Ard Bia at Nimmos Restaurant in the Spanish Arch

Our last supper tablescape at Ard Bia

Saving the best for last, our last meal in Ireland was the by far the best. Just like the scenery when driving, we kept thinking it couldn’t possibly get any better. Then we would round a turn and BOOM…there would be sheep in front of a castle in front of waterfall in front of a mountain. Ooh’s and ahh’s would ensue. The food was the same. We would have an exceptionally delicious meal, and then the next would totally trump the previous. While searching for a place to dine for our last supper in Ireland, we first embarked on disappointment. The restaurant we intended to go to “had closed down but served gorgeous food,” said the peppy jogger we questioned. Heather had Ard Bia at Nimmos Restaurant listed as another possible dining experience, and after discovering it had moved and then finding it, we sat down at 7:00 and did not leave until 10:30. We indulged ourselves in every possible course and beverage starting with smoked trout pate and wine, followed by individual entrees that included grilled brill (Me), spiced mayo lamb rump (Matt), a cured seatrout served with clam barley risotto (Heather) and a rib-eye steak with stout mustard (Lindsay), and then ending with coffee and a wide array of desserts—chocolate and Tuscan olive oil mousse (Me), pistachio ricotta cheesecake (Matt), rhubarb crumble (Heather) and lemon posset (Lindsay). It was the perfect end to a delicious trip. (http://ardbia.com/)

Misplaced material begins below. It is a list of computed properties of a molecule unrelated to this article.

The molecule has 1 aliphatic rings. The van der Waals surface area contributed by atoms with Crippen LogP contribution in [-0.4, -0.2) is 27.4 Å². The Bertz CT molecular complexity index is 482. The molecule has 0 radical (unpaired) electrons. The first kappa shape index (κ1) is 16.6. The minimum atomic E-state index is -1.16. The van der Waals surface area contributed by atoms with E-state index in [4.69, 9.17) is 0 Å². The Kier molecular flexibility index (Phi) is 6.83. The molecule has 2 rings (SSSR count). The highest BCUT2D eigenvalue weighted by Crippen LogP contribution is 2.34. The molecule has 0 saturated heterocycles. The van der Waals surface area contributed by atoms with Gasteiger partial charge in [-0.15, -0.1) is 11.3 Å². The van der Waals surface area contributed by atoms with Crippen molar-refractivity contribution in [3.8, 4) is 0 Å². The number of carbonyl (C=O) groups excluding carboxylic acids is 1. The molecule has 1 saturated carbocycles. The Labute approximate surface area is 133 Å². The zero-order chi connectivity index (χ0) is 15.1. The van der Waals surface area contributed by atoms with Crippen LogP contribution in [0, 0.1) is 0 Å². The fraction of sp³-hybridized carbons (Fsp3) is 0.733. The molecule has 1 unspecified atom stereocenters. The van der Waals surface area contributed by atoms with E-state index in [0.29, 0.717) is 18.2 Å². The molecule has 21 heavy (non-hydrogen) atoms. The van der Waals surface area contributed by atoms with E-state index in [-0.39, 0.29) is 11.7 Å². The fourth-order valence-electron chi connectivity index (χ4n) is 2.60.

SIDENOTE: We drove in Ireland on the opposite side of the road and on the opposite side of the car. Correction—Lindsay drove in Ireland. Matt took the passenger seat position, which would actually be the driver’s seat here, and Heather and I occupied the backseat of the Volkswagen Golf, also known as Crumb Castle (reasoning follows). For the most part, driving in Ireland went rather smoothly. We only got lost a couple of times, but we did have an incident of almost running out of gas after seeing this beauty, the Cliffs of Moher…

Cliffs of Oh Sweet Mother